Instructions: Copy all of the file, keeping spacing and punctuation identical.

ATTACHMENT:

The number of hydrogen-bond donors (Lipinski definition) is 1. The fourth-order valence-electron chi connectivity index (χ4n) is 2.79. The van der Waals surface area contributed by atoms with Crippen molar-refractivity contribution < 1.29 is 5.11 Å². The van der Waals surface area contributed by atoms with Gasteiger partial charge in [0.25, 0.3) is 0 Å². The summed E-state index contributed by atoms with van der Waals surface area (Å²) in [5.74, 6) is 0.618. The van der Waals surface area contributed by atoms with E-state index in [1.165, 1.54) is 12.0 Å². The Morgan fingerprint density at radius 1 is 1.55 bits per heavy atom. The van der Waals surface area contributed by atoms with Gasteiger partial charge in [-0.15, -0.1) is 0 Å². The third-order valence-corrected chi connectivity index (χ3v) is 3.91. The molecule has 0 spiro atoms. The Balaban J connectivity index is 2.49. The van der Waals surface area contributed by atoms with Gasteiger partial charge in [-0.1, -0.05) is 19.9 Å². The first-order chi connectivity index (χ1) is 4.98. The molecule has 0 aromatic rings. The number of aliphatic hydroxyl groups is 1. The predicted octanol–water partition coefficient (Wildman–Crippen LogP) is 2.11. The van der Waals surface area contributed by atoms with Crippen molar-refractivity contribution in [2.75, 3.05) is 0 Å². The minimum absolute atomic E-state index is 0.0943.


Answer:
The number of hydrogen-bond donors (Lipinski definition) is 1. The fourth-order valence-electron chi connectivity index (χ4n) is 2.79. The van der Waals surface area contributed by atoms with Crippen molar-refractivity contribution < 1.29 is 5.11 Å². The van der Waals surface area contributed by atoms with Gasteiger partial charge in [0.25, 0.3) is 0 Å². The summed E-state index contributed by atoms with van der Waals surface area (Å²) in [5.74, 6) is 0.618. The van der Waals surface area contributed by atoms with E-state index in [1.165, 1.54) is 12.0 Å². The Morgan fingerprint density at radius 1 is 1.55 bits per heavy atom. The van der Waals surface area contributed by atoms with Gasteiger partial charge in [-0.15, -0.1) is 0 Å². The third-order valence-corrected chi connectivity index (χ3v) is 3.91. The molecule has 0 spiro atoms. The Balaban J connectivity index is 2.49. The van der Waals surface area contributed by atoms with Gasteiger partial charge in [-0.1, -0.05) is 19.9 Å². The first-order chi connectivity index (χ1) is 4.98. The molecule has 0 aromatic rings. The number of aliphatic hydroxyl groups is 1. The predicted octanol–water partition coefficient (Wildman–Crippen LogP) is 2.11. The van der Waals surface area contributed by atoms with Crippen molar-refractivity contribution in [2.75, 3.05) is 0 Å². The minimum absolute atomic E-state index is 0.0943.